The publication assumed a major new identity under Gary Marx, who began a 20-year stint as AASA’s communications director in 1979. Marx recognized the need for a more sophisticated monthly periodical and saw the possibilities of raising revenue through display advertising. A glossy 40-page magazine, with limited color, debuted in January 1981, and the paid advertisements featured book publishers, Hi-C fruit drinks, security latches for school doors, superintendent vacancies, pest control and a Glendale, Calif., company selling mini-computers for student record-keeping.

In its more appealing magazine format, The School Administrator took on subjects for AASA’s 17,200 members that continue to resonate for superintendents. One issue’s front-cover headline asked “What Role Will the U.S. Department of Education Play?” The magazine carried an interview with Alvin Toffler, author of Future Shock, about “schools and the Third Wave.” A letter to The School Administrator from President Ronald Reagan took up the full cover in September ’81.

More Sophisticated Offerings

The magazine added four-color advertising and undertook the first in a series of redesigns in the late 1980s. More significantly, the magazine refashioned itself as a thought-leader periodical, attuned to practical leadership needs and giving a voice to members. Several editorial departments that were introduced (President’s Corner, Resource Bank, People Watch, member profile) continue monthly to this day.

Association news moved into other vehicles mailed on a more regular basis to members, notably the tabloid newspaper Leadership News, which launched in 1987 and contained extensive listings of superintendent vacancies in its Job Bulletin. At one point, the newspaper circulated every two weeks.

During the past two decades, the magazine has tackled more challenging fare, such as the emergence of the religious right in school district governance, the job’s personal tolls on superintendents and family members, and coping with dismissal, while adding new monthly sections focusing on school board-superintendent relations, school law, personal technology use and the best blogs maintained by superintendents. Leadership Lite, a back-page series of humorous anecdotes introduced in 1997, remains one of the most widely followed sections.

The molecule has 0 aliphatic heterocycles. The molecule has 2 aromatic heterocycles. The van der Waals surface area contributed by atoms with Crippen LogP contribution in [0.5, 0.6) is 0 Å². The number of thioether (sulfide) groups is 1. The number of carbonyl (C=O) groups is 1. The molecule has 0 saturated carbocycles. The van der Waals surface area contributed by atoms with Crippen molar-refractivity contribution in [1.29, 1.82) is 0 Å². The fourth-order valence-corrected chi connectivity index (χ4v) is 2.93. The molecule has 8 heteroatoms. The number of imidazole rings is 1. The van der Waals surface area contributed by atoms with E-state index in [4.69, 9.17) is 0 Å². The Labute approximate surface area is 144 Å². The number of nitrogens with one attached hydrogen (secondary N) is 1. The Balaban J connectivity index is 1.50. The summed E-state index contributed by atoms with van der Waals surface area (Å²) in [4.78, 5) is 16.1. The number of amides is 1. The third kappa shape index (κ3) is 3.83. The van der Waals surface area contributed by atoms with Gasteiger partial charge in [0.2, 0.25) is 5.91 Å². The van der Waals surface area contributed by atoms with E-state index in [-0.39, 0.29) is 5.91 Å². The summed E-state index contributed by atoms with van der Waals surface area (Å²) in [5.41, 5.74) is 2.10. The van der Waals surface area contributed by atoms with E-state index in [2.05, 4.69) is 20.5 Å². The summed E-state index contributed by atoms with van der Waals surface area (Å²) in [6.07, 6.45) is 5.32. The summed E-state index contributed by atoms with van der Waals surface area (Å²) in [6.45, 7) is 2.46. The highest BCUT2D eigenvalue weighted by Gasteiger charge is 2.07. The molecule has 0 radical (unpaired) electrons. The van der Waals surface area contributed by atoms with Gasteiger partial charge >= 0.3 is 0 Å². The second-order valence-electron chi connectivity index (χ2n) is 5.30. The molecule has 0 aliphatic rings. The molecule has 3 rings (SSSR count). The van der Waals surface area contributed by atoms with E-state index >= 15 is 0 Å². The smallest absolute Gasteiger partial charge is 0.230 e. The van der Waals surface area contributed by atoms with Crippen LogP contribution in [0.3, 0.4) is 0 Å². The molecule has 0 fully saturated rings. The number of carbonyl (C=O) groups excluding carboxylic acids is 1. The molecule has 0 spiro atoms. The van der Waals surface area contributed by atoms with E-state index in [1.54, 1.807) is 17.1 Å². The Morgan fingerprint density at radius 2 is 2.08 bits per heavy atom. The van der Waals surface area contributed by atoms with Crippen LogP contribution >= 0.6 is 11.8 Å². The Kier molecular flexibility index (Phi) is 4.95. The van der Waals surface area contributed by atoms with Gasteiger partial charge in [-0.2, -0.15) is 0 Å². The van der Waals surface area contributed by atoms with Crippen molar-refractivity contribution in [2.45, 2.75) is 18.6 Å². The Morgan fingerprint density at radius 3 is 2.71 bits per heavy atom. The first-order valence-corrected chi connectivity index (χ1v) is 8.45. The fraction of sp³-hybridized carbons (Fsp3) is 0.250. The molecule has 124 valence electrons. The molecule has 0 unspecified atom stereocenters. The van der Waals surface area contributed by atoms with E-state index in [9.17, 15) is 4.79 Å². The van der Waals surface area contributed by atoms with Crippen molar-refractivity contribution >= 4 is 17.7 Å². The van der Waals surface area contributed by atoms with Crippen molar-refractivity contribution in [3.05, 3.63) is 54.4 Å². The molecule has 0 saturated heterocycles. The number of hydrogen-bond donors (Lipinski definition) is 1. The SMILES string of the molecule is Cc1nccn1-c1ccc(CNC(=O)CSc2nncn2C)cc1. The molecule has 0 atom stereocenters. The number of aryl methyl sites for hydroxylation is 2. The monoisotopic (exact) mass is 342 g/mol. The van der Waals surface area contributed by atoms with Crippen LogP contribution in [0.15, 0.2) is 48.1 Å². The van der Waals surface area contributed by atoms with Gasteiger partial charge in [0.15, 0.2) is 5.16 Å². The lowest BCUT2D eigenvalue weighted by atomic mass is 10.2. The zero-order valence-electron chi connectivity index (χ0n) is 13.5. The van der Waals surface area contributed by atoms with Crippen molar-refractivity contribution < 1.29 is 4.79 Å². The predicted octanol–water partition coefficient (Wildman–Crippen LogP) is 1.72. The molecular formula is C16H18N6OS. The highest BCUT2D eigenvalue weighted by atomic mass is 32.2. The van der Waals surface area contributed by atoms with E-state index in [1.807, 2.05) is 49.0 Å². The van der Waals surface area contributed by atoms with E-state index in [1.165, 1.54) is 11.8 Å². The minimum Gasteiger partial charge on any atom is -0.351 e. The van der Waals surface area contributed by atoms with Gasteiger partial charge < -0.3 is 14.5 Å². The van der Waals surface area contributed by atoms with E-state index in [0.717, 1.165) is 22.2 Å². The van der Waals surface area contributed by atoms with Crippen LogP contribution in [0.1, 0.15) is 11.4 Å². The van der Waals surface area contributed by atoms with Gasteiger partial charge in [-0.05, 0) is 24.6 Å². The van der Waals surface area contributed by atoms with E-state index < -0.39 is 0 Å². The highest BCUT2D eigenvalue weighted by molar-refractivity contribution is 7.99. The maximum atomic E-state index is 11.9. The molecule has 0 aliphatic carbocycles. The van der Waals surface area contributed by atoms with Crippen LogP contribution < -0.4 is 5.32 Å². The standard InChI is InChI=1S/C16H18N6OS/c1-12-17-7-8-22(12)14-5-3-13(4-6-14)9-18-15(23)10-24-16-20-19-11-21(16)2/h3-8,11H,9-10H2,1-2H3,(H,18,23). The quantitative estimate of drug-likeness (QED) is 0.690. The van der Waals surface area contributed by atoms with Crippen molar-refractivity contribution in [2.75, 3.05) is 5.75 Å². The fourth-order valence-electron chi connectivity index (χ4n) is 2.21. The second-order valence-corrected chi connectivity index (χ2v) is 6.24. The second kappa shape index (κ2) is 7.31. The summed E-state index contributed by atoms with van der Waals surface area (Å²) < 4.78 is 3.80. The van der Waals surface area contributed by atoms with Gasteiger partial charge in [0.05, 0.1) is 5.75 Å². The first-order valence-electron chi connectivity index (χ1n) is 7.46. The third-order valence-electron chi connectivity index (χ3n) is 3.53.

When AASA moved out of the book publishing and report printing business as the new century unfolded and transferred most of its written products to the association’s website, The School Administrator assumed greater importance as a member benefit. The most recent redesign, in January 2012, led to the addition of a monthly ethical dilemma with panelist solutions and the elimination of “The” in the magazine’s formal title.

Notably, School Administrator today plays to all reading preferences by offering three electronic versions each month, including an accessible archive of full text dating back to 1997 and a recently added mobile edition that’s accessible via the AASA app.

A comprehensive study of the magazine’s readers, undertaken 18 months ago by an outside firm, documented School Administrator’s popularity and value, showing 63 percent had read four of the last four issues and 69 percent said they had read a half or more of the latest issue. The readership study also found a small but enthusiastic following for electronic access each month, even though four in five readers “predicted they’d be likely to read it in print” in the foreseeable future.

One has to wonder, though, when the bicentennial history of AASA is compiled in 2065 whether the notion of reading this publication on paper will seem completely distant and foreign to the school system leaders of that day.

Jay Goldman, an AASA staff member for 26 years, has served since 1992 as editor of School Administrator. E-mail: jgoldman@aasa.org. Twitter: @jpgoldman

Give your feedback

Share this article

Order this issue